While the Garner and Brown cases were the most high profile ones, in a recent spate of incidents involving black men and the police, there have been several other cases that have received less attention, and especially those concerning black cis-gender and trans women. All of these cases lie within a longer history of anti-black police violence, and the protection of racist police action, as was amply demonstrated in the 1992 Rodney King case. In her article “Endangered/Endangering: Schematic Racism and White Paranoia” (1993), Judith Butler takes stock of how watching the video showing King being beaten by the white policemen could result in the jury believing that the defenceless black man was “threatening the police”, thus causing them to act “in self-defense” (p.16). The parallels to the more recent incident involving Patel are palpable in that the video illustrates the Indian man’s defencelessness as he is beaten by Parker. As Butler concludes, “white paranoia” functions to allow violence to be cathected to black bodies. Being identified as a black man, Patel was similarly at the receiving end of white paranoic violence. To the jury, Butler explains, King’s body was made synonymous with a threat that required policing to ensure white safety, a contention echoed by Margarita Aragon who refers to the “long discursive pedigree” of “[justified] white violence against black people” in her essay “Police Violence and the Discourse of (White) Fear”.
While Parker was swiftly charged with third degree assault, the attack on Patel should not be seen as an outlier to forms of racialized violence that have been manifesting increasingly through the involvement of the state, be it from the police or even politicians. Note the lack of irony in Louisiana Governor Bobby Jindal’s declaration in a January radio interview with the Family Research Council’s Washington Watch that the United States was under threat of a Muslim invasion because immigrants of that faith “want to use our freedoms to undermine that freedom in the first place”. An Indian American who converted to Christianity from Hinduism, Jindal’s opinions are those of the garden variety Republican, but the danger lies in those views emanating from a politician of minority racial origins. They serve to obfuscate the very real threat to the lives of Muslim Americans, such as Deah Barakat, Yusor Abu-Salha, and Razan Abu-Salha, the three young relatives who were executed by a white gunman in Chapel Hill a week after Parker attacked Patel.
In so far as South Asian American immigrants are of many faiths, Jindal’s callous statement, made for political gain, diminishes post-9/11 Islamophobic violence and hostility. Being oblivious to xenophobia, coupled with a sense of insulation that can emanate from being considered a model minority, especially because one is not black, can easily lull us into being complacent about institutionalized racism. As Vijay Prashad avers in The Karma of Brown Folk (2000), the South Asian American model minority is used as “a weapon in the war against black America” (p.6), where the economic success of the racialized immigrant class of technocrats is used as a false measuring stick against underprivileged blacks. But, interestingly, the Hart-Celler Act of 1965, which paved the way for skilled immigrants from South Asia to come to the United States, was itself a legacy of the civil rights era, championed by such black leaders as Martin Luther King. That movement, too, was not devoid of state violence against those seeking rights that feel so self-evident today. In looking back from the contemporary moment where bodies of colour have increasingly become the target of police brutality, the connected histories of immigration and black disenfranchisement reveal an overlap, but also the continued threat of state violence against bodies that may jeopardise white safety. Rather than suggest that the darkness of black and brown bodies are interchangeable, even if rendered as such through police brutality, what such mutability should evoke is the pervasive danger of a police force that seeks to violently manage difference by racializing it as the dangerous other to white civility. After all, when the mere act of walking about in the vicinity of one’s home, as Sureshbhai Patel did, gives cause for the police to be summoned, it becomes clear that the racialized fear of the other runs deep even in “good neighbourhoods”, because the colour of civility is only constrained to certain hues.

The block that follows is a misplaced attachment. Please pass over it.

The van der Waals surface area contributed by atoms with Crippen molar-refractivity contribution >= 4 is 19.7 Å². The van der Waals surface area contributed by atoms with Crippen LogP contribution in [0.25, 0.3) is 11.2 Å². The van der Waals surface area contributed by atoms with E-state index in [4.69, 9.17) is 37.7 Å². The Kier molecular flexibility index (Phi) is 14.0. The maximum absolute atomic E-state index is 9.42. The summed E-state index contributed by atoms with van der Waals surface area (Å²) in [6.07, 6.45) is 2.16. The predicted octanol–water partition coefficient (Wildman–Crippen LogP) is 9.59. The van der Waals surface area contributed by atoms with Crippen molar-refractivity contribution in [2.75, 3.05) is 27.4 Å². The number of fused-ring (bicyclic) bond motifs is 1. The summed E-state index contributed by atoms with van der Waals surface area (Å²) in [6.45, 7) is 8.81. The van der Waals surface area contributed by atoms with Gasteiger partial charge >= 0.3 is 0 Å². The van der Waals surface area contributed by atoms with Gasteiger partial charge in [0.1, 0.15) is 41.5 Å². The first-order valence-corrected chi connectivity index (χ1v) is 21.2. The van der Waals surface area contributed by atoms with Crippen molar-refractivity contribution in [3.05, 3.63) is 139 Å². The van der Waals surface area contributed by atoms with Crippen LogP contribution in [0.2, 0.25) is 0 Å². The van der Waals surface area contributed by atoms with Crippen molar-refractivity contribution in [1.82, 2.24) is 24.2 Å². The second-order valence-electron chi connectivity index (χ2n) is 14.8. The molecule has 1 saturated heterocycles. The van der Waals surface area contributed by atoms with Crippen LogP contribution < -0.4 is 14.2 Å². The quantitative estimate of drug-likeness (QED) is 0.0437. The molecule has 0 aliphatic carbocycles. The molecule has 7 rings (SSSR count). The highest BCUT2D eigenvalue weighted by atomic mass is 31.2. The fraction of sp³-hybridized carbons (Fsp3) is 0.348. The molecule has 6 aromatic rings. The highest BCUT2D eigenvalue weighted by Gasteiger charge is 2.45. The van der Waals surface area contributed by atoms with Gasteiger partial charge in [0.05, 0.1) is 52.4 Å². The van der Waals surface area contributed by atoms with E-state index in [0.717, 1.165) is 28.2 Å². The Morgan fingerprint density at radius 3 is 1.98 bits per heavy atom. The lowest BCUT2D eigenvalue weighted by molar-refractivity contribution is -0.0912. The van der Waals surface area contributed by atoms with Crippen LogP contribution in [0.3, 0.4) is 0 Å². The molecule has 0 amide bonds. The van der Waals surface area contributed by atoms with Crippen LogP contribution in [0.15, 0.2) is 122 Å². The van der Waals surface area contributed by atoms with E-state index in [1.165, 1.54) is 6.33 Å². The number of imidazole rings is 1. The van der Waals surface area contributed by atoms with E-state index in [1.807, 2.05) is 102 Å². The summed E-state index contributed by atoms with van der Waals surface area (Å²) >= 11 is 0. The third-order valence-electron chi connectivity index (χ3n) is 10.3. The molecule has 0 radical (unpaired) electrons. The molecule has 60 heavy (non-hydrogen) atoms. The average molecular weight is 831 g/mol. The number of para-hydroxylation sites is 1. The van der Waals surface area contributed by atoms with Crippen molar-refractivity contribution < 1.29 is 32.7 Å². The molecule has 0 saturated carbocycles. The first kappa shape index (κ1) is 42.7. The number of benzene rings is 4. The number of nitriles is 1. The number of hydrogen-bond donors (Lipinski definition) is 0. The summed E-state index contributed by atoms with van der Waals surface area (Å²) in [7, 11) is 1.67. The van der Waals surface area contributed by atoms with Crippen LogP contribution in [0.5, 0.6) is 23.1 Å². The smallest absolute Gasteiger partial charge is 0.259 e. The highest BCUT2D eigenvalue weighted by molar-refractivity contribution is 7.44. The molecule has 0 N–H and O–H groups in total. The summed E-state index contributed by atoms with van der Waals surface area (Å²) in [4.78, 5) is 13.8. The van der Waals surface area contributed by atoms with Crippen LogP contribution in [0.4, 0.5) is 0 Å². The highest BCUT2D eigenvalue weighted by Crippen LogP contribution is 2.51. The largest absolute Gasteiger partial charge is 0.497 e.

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Benedito Ferrão is a Mellon Faculty Fellow in Asian and Middle Eastern Studies at the College of William and Mary, Virginia. A former resident of the United Kingdom, he completed his Ph.D at Birkbeck College, and went on to be an Endeavour Fellow at La Trobe University in Melbourne, Australia. He is a writer of fiction, op-eds, and literary criticism. In 2014, he was awarded San Francisco Peninsula Press Club’s Analysis Prize. Find his writing at thenightchild.blogspot.com or on Facebook at The Nightchild Nexus.